Procrastination: Some thoughts on Resistance
Procrastination is a gift. It is a gift that is like a neon road sign direct from Las Vegas baby. You are avoiding something to be done, you are late, you are too busy, and it’s all about the ‘not doing’. The road sign is telling you that something is not right. Why else would you do everything possible to not be in the flow, be stressed or unhappy. Why would you do that to yourself?
What is the flow? For me, it’s that feeling you have when it’s all working out; the lights in the street agree to be green as soon as you pass them, you arrive at the dentist and they are waiting for you, your taxes are done, and it didn’t feel like a big deal, you even got your snow tires off before it hit 30 degrees. I mean, you are in the flow, and things feel right. You aren’t rushing or late, you just show up, you arrive not hassled and apologetic. You haven’t forgotten anything vital to your next meeting. It’s a state we all aspire to, reach at times, but more likely the slippery slope of procrastination greats you ever so often, or for some, really often. This is true for all of us.
How do I get that flow? More importantly, how do I manage these blocks and patterns that I see in myself? How do I manage the thoughts that make me feel like if I don’t have a handle on my own procrastination, perhaps I'm not a good enough coach? I think that the answer is the same for both me and my clients.
But first, I’d like to point out that many of us coaches are entrepreneurs, and creativity is an essential part of the character and core skill set needed as entrepreneurs. But the same holds true for those that are employed as coaches. We all use our creative energy as coaches because essentially, the co-creative process of coaching requires that we use imagery, metaphors and our imagination to coach successfully.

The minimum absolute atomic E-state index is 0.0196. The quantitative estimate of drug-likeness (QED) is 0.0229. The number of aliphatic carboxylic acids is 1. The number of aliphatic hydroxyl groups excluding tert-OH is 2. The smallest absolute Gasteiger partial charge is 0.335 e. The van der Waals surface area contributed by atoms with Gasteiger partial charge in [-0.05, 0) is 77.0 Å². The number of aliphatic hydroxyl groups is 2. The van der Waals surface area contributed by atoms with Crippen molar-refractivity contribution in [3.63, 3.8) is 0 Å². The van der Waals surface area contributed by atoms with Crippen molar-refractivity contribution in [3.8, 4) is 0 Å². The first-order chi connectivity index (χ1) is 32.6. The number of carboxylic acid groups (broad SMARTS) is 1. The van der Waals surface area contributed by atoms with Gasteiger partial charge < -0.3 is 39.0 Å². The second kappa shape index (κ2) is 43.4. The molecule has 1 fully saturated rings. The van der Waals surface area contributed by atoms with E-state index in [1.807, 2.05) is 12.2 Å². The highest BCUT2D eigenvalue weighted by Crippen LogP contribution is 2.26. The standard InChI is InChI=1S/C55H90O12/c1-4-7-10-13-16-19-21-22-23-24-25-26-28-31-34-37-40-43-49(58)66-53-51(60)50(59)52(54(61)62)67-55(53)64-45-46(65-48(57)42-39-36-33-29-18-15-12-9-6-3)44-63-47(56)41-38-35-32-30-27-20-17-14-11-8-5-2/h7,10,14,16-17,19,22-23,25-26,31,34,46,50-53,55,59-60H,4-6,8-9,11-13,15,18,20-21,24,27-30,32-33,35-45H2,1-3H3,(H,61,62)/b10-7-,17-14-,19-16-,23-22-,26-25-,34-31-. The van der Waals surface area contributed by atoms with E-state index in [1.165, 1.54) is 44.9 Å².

Creative people experience creative blocks; generously lumped into the ‘procrastination bucket’. Steven Pressfield in The War of Art calls it resistance. I am a card-carrying member of my very own procrastination brigade specializing in resistance. Being coached has shown me how very hard it is to maintain my ‘sweet spot’ of flow, and the humbling realization of how hard my clients work at getting out of their own way.
So the answer to procrastination is also a little reminder for my self and my clients. The first step is to deal. Look it straight in the face, see it for what it is, even if it’s not a shining example of my best moment. Then step back and realize I'm not alone in this. It’s a small comfort I know, but at least with practice, I'll have more compassion for myself and others. The point is to not spiral into the negative slippery-slope of frustration and self recrimination.
Then, when I realize I'm imperfect and accept it, realizing that trying to be an ideal or ‘perfect’ version of 'me' is highly unrealistic. The reality; it’s attainable some of the time, and with practice I can get better, but expecting myself to always keep it together is a sure way to let myself down.
I have managed to dig deep and see why I'm avoiding certain tasks. I realized it was two factors; one was my sense of self worth was allowing my fear to gum up my flow. I really think this is a hidden problem of confidence, because courage is confidence in action. Second, (and this is a big one) my commitment to myself is apparently spotty; it needs a tune-up big time!
There is more to procrastination, but being compassionate with myself is a first step.
Teaching my clients to forgive their short-comings, yet encouraging them to dig deeper into their patterns will help them break through. Yes, I can procrastinate and be a great coach, especially because when I tap into my humanity, humility and empathy as a coach.
Note: the original post I wrote for ICF Quebec, I have modified it here for the purpose of this Blog